Hedd Wyn and "The Eisteddfod of the Black Chair"

Ellis Humphrey Evans was born at Yr Ysgwrn, the family farm in Trawsfynydd, in 1887. Better known by his bardic name Hedd Wyn (Welsh for Blessed Peace) he composed his first poem by the age of eleven. He worked with his father on the family hill farm from the age of 14 and wrote much of his poetry when working there as a shepherd. His talent for poetry became increasingly known and he took part in competitions and local eisteddfodau. He won his first chair (Cadair y Bardd) in Bala, at the age of 20 in 1907. He was given the bardic name Hedd Wyn in 1910, He went on to win chairs at the local eisteddfodau at Pwllheli, Llanuwchllyn, and Pontardawe. In 1915 he wrote his first poem for the National Eisteddfod of Wales—Eryri, an ode to Snowdon. The following year he took second place at the Aberystwyth National Eisteddfod with Ystrad Fflur, an awdl written in honour of Strata Florida, the medieval Cistercian abbey ruins in Ceredigion.

Nedd Wyn also wrote several war poems following the outbreak of the first world war in 1914. He was a Christian pacifist and at first did not enlist for the war, believing he could never kill anyone. The conflict inspired a number of his poems including, Rhyfel ("War"):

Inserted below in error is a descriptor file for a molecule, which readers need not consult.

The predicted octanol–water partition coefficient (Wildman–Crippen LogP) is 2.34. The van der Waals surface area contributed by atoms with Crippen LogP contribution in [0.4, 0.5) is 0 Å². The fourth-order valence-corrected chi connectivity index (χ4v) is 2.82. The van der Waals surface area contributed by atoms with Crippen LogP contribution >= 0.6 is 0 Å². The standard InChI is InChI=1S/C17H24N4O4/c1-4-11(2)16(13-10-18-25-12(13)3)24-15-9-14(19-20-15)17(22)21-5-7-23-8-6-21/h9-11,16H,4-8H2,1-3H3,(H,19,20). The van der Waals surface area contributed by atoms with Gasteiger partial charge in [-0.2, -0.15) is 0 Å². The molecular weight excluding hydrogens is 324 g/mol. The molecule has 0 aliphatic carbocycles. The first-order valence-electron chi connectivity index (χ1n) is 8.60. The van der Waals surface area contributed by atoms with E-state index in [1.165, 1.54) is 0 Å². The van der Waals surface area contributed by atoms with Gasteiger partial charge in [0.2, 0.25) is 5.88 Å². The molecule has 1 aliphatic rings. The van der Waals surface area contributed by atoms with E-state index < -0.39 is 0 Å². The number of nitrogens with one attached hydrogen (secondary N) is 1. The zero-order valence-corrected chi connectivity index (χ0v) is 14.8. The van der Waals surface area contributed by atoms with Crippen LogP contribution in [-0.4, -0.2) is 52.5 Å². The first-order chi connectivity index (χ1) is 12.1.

Gwae fi fy myw mewn oes mor ddreng,

A Duw ar drai ar orwel pell;

O'i ôl mae dyn, yn deyrn a gwreng,

Yn codi ei awdurdod hell.


Pan deimlodd fyned ymaith Dduw

Cyfododd gledd i ladd ei frawd;

Mae sŵn yr ymladd ar ein clyw,

A'i gysgod ar fythynnod tlawd.


Mae'r hen delynau genid gynt,

Ynghrog ar gangau'r helyg draw,

A gwaedd y bechgyn lond y gwynt,

A'u gwaed yn gymysg efo'r glaw


Why must I live in this grim age,

When, to a far horizon, God

Has ebbed away, and man, with rage,

Now wields the sceptre and the rod?


Man raised his sword, once God had gone,

To slay his brother, and the roar

Of battlefields now casts upon

Our homes the shadow of the war.


The harps to which we sang are hung,

On willow boughs, and their refrain

Drowned by the anguish of the young

Whose blood is mingled with the rain.

Although resistant to enlisting, by 1916 the family were told that they had to send one of their sons to join the British Army. Hedd Wyn enlisted rather than having to see his younger brother Robert sent to war. Like 280,000 other Welshmen he was conscripted to fight in the first world war. In 1916 he went to join the Royal Welch Fusiliers and was sent to the front in June 1917. On July 31,1917 in Flanders at Pilkem Ridge, near Ypres in Belgium he was hit by a shell and mortally wounded.

Only weeks later, on 6 September 1917, at the 1917 National Eisteddfod Chairing of the Bard ceremony the winning poem was named as Yr Arwr (The Hero), written under the nom-de-plume Fleur-de-Lis. But no one stepped forward to accept the honour and it was discovered that Fleur-de-Lis was none other than Hedd Wyn. Evan Rees, known by the bardic name Dyfed, Archdruid of the National Eisteddfod of Wales announced that the festival be now referred to as "Eisteddfod y Gadair Ddu" ("The Eisteddfod of the Black Chair"). The empty chair was draped with a black cloth.

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